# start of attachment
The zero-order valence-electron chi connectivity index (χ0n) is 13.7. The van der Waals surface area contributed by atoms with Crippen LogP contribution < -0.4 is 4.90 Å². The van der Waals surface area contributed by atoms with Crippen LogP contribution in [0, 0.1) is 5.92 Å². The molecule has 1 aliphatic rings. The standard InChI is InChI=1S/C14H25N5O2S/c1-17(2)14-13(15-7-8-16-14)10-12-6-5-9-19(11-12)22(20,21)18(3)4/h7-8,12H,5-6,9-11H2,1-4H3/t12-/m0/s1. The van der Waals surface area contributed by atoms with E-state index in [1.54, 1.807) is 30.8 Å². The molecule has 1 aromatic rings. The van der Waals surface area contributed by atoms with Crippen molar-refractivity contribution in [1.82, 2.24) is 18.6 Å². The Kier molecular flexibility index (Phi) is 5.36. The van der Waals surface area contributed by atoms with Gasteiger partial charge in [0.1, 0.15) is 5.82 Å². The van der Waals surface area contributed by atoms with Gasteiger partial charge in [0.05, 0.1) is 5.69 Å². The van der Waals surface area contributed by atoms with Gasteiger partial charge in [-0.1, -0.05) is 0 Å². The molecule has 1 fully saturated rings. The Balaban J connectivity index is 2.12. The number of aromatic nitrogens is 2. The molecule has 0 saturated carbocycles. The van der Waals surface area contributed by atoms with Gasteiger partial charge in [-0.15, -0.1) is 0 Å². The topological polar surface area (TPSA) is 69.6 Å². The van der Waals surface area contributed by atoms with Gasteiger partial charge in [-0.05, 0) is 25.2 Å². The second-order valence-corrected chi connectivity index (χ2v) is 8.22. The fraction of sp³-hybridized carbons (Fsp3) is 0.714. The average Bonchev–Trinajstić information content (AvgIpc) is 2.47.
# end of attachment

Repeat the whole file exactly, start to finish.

The zero-order valence-electron chi connectivity index (χ0n) is 13.7. The van der Waals surface area contributed by atoms with Crippen LogP contribution < -0.4 is 4.90 Å². The van der Waals surface area contributed by atoms with Crippen LogP contribution in [0, 0.1) is 5.92 Å². The molecule has 1 aliphatic rings. The standard InChI is InChI=1S/C14H25N5O2S/c1-17(2)14-13(15-7-8-16-14)10-12-6-5-9-19(11-12)22(20,21)18(3)4/h7-8,12H,5-6,9-11H2,1-4H3/t12-/m0/s1. The van der Waals surface area contributed by atoms with E-state index in [1.54, 1.807) is 30.8 Å². The molecule has 1 aromatic rings. The van der Waals surface area contributed by atoms with Crippen molar-refractivity contribution in [1.82, 2.24) is 18.6 Å². The Kier molecular flexibility index (Phi) is 5.36. The van der Waals surface area contributed by atoms with Gasteiger partial charge in [0.1, 0.15) is 5.82 Å². The van der Waals surface area contributed by atoms with Gasteiger partial charge in [0.05, 0.1) is 5.69 Å². The van der Waals surface area contributed by atoms with Gasteiger partial charge in [-0.1, -0.05) is 0 Å². The molecule has 1 fully saturated rings. The Balaban J connectivity index is 2.12. The number of aromatic nitrogens is 2. The molecule has 0 saturated carbocycles. The van der Waals surface area contributed by atoms with Gasteiger partial charge in [-0.15, -0.1) is 0 Å². The topological polar surface area (TPSA) is 69.6 Å². The van der Waals surface area contributed by atoms with Gasteiger partial charge in [-0.05, 0) is 25.2 Å². The second-order valence-corrected chi connectivity index (χ2v) is 8.22. The fraction of sp³-hybridized carbons (Fsp3) is 0.714. The average Bonchev–Trinajstić information content (AvgIpc) is 2.47.